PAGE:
Don Leonard commented on the accuracy of the testing done in his baling operation. He stated, “We cored 50 bales from one field and sent identical samples to each of two labs. The results showed a 4.9% difference between the labs, which is pretty good. However, the Harvest Tec results showed only a 2.6% difference.”
Realizing it would be a significant change for feeders, growers and hay buyers to accept the calculated RFV instead of lab analysis, the new system was tested on 8 farms across 6 different states, with more than 3,000 bales individually cored and analyzed. The research was done with baling in different temperatures, varieties and cuttings. It included both irrigated and non-irrigated fields, along with different makes of balers and bale sizes. The comparative results of the extensive testing once again demonstrated that the values measured by the Harvest Tec RFV calculator system closely follow the values from the lab coring analysis.
During the baling process, the new system’s processor displays the RFV on the monitor screen, and writes each bale’s RFV and TDN to a job record that can later be printed out. It also determines average values for that job or field. “It‘s really nice to watch the quality of the hay as webale,” states Gary McManus from Lakeview, Oregon. “When the hay starts to dry out and lose its leaves, the RFV starts to drop on the screen. I can decide when to shut down knowing what the impact is on RFV. Wetested the RFV calculator on over 300 bales and the results were very close to the individual cores that we had taken from both ends of each bale.
The best way to record and utilize these precision RFV values is to apply an electronically readable tag to each bale. Harvest Tec’s bale “tagger” applies a vinyl tag containing an RFID chip to the twine on the bale. The tagger system writes valuable information to the tag including bale moisture, weight and relative feed value. It also records bale number, the time the bale was made, field location, and more.
The tag’s recorded data can be read back using either a hand held scanner or one that mounts directly to bale handling machines. Some farms using the systems can the bales as they come out of the field, sorting them by RFV into low, medium and high quality groups. Sorting canal so be done when the hay is stacked for feeding or as a truck is loaded. This way, hay producers and sellers can give the buyer precisely the hay quality he wants. Harvest Tec’s portal scanner will scan entire loads as the truck passes under it, reading the data directly into a computer. This makes it easy to sort bale loads, and for keeping track of inventory.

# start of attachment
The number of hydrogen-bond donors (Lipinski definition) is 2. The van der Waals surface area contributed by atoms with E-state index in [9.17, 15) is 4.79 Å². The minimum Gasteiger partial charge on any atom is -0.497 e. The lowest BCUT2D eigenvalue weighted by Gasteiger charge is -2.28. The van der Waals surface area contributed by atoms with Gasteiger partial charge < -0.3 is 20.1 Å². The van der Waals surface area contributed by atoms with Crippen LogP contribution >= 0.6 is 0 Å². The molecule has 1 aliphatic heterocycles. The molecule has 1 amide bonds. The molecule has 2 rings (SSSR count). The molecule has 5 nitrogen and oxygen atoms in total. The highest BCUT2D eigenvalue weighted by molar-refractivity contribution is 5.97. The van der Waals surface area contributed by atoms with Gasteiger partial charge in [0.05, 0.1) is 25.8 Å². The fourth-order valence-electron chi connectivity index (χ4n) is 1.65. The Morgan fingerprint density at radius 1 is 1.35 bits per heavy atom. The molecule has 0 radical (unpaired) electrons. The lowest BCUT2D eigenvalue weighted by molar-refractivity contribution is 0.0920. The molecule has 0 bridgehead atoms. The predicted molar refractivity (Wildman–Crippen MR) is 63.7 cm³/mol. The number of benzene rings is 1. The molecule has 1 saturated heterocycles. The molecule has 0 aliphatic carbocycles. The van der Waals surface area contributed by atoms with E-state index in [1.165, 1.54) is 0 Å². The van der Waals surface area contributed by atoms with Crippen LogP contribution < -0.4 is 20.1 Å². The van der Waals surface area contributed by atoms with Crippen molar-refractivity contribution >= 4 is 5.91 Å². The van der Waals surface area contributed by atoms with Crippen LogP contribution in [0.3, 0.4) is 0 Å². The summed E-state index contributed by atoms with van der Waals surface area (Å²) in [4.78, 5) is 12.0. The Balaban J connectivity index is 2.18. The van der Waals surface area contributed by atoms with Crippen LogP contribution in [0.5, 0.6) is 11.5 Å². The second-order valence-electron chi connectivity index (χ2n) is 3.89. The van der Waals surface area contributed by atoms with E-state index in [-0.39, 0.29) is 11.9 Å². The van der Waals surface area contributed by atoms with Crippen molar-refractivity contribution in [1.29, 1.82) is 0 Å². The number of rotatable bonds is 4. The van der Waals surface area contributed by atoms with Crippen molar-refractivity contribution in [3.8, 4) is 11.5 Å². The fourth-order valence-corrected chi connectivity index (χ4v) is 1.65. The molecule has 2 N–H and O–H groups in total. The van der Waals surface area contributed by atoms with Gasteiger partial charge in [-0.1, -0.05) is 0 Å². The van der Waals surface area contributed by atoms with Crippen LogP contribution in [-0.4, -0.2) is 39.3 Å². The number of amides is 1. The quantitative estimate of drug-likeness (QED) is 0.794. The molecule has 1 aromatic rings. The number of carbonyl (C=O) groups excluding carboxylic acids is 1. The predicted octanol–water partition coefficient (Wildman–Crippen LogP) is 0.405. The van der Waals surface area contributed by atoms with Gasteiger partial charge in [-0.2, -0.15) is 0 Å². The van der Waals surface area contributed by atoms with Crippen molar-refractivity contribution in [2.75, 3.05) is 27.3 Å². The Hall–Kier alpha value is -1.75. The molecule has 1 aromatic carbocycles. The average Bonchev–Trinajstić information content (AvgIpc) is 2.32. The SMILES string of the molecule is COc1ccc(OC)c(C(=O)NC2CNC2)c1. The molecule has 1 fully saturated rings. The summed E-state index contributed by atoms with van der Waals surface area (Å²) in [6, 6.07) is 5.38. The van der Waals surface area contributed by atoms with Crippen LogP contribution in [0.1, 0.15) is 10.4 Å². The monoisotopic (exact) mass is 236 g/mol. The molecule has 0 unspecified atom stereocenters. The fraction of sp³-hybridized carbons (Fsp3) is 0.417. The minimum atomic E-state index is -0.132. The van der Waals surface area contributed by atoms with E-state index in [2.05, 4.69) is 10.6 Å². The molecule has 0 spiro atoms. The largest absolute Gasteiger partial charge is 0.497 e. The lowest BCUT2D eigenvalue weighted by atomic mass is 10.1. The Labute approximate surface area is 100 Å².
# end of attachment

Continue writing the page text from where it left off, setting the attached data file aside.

According to Dr. Young who conducted the study at Utah State, the advantage in identifying the RFV is significant, especially for dairy producers. He states,“Sorting and feeding hay according to its quality allows for ration adjustments in order to keep milk production consistent without unknowingly under or overfeeding metabolizable protein and metabolizable energy.” Dr. Young goes on to say, “There are potential cost savings by feeding what the cow needs rather than giving her a roller coaster diet. Lower quality hay can be fed to dry cows or heifers. Feeding the high quality hay to high producing cows, and not underfeeding them with lower quality alfalfa can translate to a daily increase of nearly 4 lbs of milk per cow,” said Dr. Young.
Jud Harward of Springville, Utah markets most of his hay to local customers. He stated, “I’m very experienced with testing hay quality, conducting about 200 tests per year of alfalfa bales made for dairies. This year we cored and lab tested 250 bales and compared those results with the data from the Harvest Tec system. The relative feed value recorded on the bale tags matched right up with the lab numbers. Using this new technology is a win-win for both the farmer and the dairyman that are working together.”
Based on the comprehensive research results, the operators of the test farms are excited about the prospect of using the new Harvest Tec system and its calculated RFV values to market their hay. Randomly coring bales to determine RFV is being replaced by this new technology. The precision farming way to determine and manage hay quality is to measure the whole bale at the time it is produced, tag it that way, ship it that way and feed it that way.
Harvest Tec’s new on-baler RFV calculator system is available through major large square baler manufacturers. For more information, visit www.harvesttec.com or call (800) 635-7468.